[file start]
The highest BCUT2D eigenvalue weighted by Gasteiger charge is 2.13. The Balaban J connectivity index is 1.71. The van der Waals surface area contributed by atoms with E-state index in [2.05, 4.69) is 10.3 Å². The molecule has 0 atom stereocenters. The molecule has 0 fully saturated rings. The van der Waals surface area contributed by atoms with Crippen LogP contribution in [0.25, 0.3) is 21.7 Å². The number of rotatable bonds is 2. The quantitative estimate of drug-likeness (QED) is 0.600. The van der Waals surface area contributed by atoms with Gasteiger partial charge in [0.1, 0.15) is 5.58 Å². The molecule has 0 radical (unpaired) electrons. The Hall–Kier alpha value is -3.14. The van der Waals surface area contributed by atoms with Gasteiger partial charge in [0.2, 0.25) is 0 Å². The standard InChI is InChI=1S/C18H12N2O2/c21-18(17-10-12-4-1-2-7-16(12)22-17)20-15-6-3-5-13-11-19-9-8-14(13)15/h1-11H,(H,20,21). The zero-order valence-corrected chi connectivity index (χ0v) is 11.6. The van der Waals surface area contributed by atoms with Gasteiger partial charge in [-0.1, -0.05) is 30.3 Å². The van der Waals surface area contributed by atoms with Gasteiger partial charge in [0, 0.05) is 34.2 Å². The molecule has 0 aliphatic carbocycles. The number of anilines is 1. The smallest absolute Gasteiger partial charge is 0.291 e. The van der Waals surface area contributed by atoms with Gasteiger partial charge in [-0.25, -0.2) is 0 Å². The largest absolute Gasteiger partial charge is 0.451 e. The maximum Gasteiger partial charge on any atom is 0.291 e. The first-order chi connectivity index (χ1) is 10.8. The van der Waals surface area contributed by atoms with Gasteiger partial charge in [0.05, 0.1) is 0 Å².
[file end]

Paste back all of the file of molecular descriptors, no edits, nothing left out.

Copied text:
The highest BCUT2D eigenvalue weighted by Gasteiger charge is 2.13. The Balaban J connectivity index is 1.71. The van der Waals surface area contributed by atoms with E-state index in [2.05, 4.69) is 10.3 Å². The molecule has 0 atom stereocenters. The molecule has 0 fully saturated rings. The van der Waals surface area contributed by atoms with Crippen LogP contribution in [0.25, 0.3) is 21.7 Å². The number of rotatable bonds is 2. The quantitative estimate of drug-likeness (QED) is 0.600. The van der Waals surface area contributed by atoms with Gasteiger partial charge in [0.1, 0.15) is 5.58 Å². The molecule has 0 radical (unpaired) electrons. The Hall–Kier alpha value is -3.14. The van der Waals surface area contributed by atoms with Gasteiger partial charge in [0.2, 0.25) is 0 Å². The standard InChI is InChI=1S/C18H12N2O2/c21-18(17-10-12-4-1-2-7-16(12)22-17)20-15-6-3-5-13-11-19-9-8-14(13)15/h1-11H,(H,20,21). The zero-order valence-corrected chi connectivity index (χ0v) is 11.6. The van der Waals surface area contributed by atoms with Gasteiger partial charge in [-0.1, -0.05) is 30.3 Å². The van der Waals surface area contributed by atoms with Gasteiger partial charge in [0, 0.05) is 34.2 Å². The molecule has 0 aliphatic carbocycles. The number of anilines is 1. The smallest absolute Gasteiger partial charge is 0.291 e. The van der Waals surface area contributed by atoms with Gasteiger partial charge in [-0.25, -0.2) is 0 Å². The largest absolute Gasteiger partial charge is 0.451 e. The maximum Gasteiger partial charge on any atom is 0.291 e. The first-order chi connectivity index (χ1) is 10.8. The van der Waals surface area contributed by atoms with Gasteiger partial charge in [0.05, 0.1) is 0 Å².